You might ask, what we were doing there? Well, our project also works with archives whose holdings have hardly been explored. We are discovering, recovering, and producing archival materials. As cultural historians, musicologists, and scholars of literature, the three of us are engaged in a related endeavour. In November we organised a Mitchell Library in Glasgow to talk about what we found in the Scottish Jewish Archives Centre about the first ever Jewish Book Week in the UK, held in Glasgow in 1937. Naturally, these discoveries talked about performance, and to bring them to life and explore their meanings, we engaged in performance ourselves, the live audience being a crucial part of our work.
In London, we gave papers on the collections we are working with: Mia talked about survivor testimony and the editing processes from a survivor narrating, and writing their life story to its eventual publication by a dedicated publisher. Survivor and their narratives are the archive which then become another archive when they are collected as published works. Phil’s research on cantors who migrated to Scotland in the early twentieth century generated much discussion about Jewish liturgical music and was the paper most directly linked to the research of the Leeds project. I shared my thoughts on the Dorrith Sim Collection, raising questions about the different stake-holders relevant in assembling, archiving, and interpreting the collection: the family, the archive, and the researcher.We left London enriched by engaging scholarship, new contacts made, and new directions for our own work on Jewish Lives, Scottish Spaces.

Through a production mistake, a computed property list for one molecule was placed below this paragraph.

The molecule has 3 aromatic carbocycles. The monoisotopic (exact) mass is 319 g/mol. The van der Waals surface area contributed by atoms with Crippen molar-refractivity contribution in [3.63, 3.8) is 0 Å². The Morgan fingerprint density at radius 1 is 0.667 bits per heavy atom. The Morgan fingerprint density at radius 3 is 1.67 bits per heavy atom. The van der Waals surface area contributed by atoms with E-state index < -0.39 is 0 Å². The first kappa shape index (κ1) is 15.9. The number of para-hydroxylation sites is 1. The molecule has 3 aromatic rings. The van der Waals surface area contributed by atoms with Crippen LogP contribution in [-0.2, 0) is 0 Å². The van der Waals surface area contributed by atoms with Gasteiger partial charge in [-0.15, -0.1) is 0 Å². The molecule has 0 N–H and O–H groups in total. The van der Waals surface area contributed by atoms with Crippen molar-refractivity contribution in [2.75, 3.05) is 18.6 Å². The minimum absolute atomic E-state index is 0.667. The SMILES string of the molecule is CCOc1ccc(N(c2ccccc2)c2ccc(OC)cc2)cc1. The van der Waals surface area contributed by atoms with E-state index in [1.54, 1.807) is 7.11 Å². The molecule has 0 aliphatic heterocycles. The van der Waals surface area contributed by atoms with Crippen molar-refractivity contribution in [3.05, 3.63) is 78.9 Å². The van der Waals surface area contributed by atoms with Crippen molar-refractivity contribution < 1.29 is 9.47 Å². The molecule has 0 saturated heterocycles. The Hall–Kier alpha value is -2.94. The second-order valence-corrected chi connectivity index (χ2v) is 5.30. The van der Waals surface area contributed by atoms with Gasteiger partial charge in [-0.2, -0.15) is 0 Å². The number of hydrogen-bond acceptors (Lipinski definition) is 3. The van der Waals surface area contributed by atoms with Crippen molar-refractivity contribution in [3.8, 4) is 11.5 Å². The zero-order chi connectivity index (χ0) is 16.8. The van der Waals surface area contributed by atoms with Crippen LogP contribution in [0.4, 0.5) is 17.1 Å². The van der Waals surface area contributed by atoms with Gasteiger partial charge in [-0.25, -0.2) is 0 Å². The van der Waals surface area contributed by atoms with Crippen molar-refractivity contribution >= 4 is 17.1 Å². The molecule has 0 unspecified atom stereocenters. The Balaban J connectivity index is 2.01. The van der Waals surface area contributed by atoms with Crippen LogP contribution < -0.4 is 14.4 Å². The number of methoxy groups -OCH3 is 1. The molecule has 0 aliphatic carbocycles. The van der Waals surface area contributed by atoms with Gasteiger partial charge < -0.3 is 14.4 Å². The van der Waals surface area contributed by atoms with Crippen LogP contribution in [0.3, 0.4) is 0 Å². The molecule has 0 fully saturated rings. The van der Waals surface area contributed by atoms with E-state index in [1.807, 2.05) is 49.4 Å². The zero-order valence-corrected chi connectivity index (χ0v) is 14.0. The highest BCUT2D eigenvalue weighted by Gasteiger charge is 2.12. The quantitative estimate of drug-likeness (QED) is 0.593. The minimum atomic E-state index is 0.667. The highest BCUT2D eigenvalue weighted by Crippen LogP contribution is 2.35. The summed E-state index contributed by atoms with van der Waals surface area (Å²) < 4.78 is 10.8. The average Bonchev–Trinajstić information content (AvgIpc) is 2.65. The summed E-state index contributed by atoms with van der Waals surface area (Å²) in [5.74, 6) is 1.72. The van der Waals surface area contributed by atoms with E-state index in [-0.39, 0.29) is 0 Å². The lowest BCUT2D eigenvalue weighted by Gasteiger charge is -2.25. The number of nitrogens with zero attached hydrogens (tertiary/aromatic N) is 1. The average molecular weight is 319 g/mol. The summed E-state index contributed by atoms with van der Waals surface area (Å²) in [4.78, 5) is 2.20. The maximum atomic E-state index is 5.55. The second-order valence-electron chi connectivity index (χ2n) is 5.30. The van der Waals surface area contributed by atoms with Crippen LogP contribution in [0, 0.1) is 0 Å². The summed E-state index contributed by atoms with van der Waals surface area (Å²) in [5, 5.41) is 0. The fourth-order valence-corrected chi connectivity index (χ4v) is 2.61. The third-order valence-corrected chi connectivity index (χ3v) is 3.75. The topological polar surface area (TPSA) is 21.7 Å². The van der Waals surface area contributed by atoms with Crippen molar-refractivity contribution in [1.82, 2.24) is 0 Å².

On January 15th, the Jewish Lives/Scottish Spaces team delivered a panel session to the final event of the international ‘Performing the Jewish Archive’ project. The Future of the Archive conference took place over three days at the British Library, with papers that ranged from children’s opera in Theresienstadt to Irish synagogue life of the early 20th century. For the JLSS panel, this was an excellent opportunity to engage our ongoing research with the wider problems and issues of working with archives and archive materials. The conversations that emerged have given us several new potential avenues of dissemination. Watch this space for further details…